In Solano State Prison I continued to be blessed with diverse voices when the Buddhist Pathways Prison Project (BP3) showed up. The sangha in Solano has grown from a tiny discussion group in a side room in the chapel to a roomful of regular practitioners. The dharma teachers from BP3 bring their experience, strength, and compassion behind Solano’s fences; most of all, they bring themselves. The effect that their authenticity and presence brings cannot be measured.
It is now April 2016 and I’m slated to transfer to another facility to work as an Alcohol and Drug counselor. I recently graduated from a groundbreaking program that trains inmates to be certified addiction counselors.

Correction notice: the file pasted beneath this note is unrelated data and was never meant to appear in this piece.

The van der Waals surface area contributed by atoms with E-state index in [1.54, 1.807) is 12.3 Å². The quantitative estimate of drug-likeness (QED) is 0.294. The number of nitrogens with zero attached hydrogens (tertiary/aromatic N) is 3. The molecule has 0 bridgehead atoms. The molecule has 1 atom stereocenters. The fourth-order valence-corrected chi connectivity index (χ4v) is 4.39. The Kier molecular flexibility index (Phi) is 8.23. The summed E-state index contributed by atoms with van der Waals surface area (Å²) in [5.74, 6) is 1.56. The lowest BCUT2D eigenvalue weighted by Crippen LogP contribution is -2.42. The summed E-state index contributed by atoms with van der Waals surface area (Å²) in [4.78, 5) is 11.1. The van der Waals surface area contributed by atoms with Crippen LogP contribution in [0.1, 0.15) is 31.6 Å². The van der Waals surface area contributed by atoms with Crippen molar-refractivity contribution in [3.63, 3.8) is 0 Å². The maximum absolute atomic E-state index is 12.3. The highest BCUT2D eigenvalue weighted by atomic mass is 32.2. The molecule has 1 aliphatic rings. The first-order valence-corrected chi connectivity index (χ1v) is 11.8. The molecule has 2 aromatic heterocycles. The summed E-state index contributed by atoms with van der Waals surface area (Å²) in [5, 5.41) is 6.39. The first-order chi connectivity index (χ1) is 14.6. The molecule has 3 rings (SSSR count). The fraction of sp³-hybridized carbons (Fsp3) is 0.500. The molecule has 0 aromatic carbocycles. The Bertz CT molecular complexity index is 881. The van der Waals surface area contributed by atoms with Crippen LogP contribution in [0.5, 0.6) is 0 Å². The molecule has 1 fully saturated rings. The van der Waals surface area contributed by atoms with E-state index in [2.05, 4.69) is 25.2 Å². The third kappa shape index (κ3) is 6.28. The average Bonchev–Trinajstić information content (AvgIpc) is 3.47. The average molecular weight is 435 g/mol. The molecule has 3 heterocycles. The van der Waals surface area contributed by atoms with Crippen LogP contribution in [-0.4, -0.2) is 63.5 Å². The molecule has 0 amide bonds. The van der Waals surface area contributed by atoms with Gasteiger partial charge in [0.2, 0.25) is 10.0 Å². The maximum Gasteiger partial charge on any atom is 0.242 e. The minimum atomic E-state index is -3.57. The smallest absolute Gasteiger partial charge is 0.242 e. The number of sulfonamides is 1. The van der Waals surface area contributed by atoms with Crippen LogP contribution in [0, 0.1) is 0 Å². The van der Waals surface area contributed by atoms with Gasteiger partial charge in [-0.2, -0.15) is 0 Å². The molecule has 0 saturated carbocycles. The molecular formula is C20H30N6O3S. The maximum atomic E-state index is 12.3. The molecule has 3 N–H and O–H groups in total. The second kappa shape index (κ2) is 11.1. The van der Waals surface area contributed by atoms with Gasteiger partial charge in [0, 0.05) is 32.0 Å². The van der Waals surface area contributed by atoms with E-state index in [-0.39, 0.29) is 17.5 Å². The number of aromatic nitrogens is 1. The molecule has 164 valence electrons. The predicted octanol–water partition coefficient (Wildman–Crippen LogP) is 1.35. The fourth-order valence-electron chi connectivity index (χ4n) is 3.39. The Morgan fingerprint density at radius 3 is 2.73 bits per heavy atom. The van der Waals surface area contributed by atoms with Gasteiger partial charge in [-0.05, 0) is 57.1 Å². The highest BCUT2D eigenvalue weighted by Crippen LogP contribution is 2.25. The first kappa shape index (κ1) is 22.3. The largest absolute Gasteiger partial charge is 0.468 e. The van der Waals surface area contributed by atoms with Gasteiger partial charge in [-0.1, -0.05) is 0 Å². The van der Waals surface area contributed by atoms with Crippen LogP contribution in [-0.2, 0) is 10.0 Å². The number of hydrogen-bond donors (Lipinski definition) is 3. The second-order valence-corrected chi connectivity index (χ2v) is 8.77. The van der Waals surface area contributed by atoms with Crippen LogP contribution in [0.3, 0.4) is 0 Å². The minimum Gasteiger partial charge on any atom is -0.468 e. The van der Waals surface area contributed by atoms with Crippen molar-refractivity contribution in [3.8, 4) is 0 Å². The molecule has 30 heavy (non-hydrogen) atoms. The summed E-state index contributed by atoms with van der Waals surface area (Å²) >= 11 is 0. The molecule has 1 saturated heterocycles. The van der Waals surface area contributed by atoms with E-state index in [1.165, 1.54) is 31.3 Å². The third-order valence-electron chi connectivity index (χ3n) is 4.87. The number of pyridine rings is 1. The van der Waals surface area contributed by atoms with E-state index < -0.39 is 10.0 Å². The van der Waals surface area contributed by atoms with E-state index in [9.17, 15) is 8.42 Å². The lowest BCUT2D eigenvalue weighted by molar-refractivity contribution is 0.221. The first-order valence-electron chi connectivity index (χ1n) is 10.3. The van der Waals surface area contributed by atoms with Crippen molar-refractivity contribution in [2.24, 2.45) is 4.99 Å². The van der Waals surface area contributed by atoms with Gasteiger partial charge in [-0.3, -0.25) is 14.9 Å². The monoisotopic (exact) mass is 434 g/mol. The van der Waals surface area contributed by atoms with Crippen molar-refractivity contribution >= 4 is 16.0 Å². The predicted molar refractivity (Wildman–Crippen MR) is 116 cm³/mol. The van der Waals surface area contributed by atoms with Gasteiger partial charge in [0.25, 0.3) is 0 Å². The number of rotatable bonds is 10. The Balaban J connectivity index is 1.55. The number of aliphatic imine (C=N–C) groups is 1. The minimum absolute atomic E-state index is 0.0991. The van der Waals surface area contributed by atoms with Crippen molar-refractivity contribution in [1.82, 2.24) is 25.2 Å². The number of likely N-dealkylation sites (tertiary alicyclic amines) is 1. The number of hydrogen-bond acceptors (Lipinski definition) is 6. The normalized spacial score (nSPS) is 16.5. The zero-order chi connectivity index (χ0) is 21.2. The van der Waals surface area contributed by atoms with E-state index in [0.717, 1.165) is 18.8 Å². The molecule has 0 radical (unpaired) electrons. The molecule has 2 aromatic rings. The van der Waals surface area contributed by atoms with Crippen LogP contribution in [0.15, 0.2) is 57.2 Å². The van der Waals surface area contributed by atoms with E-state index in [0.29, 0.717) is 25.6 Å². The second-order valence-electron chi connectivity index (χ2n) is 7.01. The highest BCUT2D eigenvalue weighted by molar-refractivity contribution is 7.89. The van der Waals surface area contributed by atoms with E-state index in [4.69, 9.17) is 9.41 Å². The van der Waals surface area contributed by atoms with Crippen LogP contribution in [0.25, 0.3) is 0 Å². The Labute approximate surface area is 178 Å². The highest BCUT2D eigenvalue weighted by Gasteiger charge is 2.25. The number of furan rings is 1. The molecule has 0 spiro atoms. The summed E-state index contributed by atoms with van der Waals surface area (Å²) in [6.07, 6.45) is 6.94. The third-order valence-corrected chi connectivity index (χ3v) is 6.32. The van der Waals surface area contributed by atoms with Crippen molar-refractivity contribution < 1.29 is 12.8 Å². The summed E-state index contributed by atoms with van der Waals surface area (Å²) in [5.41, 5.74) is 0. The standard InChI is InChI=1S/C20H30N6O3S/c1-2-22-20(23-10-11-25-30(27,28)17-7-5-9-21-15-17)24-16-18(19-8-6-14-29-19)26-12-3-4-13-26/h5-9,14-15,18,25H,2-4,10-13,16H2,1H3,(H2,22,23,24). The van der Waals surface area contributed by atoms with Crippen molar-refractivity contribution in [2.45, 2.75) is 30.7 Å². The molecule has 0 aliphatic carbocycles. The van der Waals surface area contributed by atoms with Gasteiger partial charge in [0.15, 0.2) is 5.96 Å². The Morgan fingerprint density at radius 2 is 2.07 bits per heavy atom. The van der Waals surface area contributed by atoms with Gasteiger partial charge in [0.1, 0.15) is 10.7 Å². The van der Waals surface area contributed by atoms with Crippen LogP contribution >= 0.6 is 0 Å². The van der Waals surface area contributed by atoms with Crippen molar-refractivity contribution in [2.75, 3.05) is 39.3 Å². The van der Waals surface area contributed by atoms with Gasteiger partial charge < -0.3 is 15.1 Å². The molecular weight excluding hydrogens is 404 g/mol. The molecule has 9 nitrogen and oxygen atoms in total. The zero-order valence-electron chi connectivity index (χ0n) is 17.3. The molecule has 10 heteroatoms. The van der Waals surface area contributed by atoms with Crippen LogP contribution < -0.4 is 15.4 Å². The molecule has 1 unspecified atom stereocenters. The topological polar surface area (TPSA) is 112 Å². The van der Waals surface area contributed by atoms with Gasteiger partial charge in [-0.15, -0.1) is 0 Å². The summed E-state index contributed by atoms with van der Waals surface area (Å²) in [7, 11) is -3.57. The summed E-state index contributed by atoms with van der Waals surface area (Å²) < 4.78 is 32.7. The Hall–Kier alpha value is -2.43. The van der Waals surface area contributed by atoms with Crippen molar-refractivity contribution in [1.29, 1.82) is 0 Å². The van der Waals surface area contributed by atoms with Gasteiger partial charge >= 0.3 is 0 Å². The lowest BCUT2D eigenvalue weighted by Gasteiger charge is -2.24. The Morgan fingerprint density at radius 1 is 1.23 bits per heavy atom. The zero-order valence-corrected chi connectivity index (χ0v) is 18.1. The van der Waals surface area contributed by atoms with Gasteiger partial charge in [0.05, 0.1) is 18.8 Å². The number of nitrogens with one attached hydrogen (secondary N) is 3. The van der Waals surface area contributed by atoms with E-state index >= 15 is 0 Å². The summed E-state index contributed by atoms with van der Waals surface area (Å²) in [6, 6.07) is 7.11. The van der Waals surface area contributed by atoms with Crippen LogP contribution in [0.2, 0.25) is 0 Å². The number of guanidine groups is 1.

What a change of circumstances. I am moved to tears when I consider the route my path has taken. For thirty-one of my forty-six years I have been locked up; three as a juvenile, and twenty-eight as an adult.
I bow to all those who have helped me along the Way; gratitude is not a strong enough word.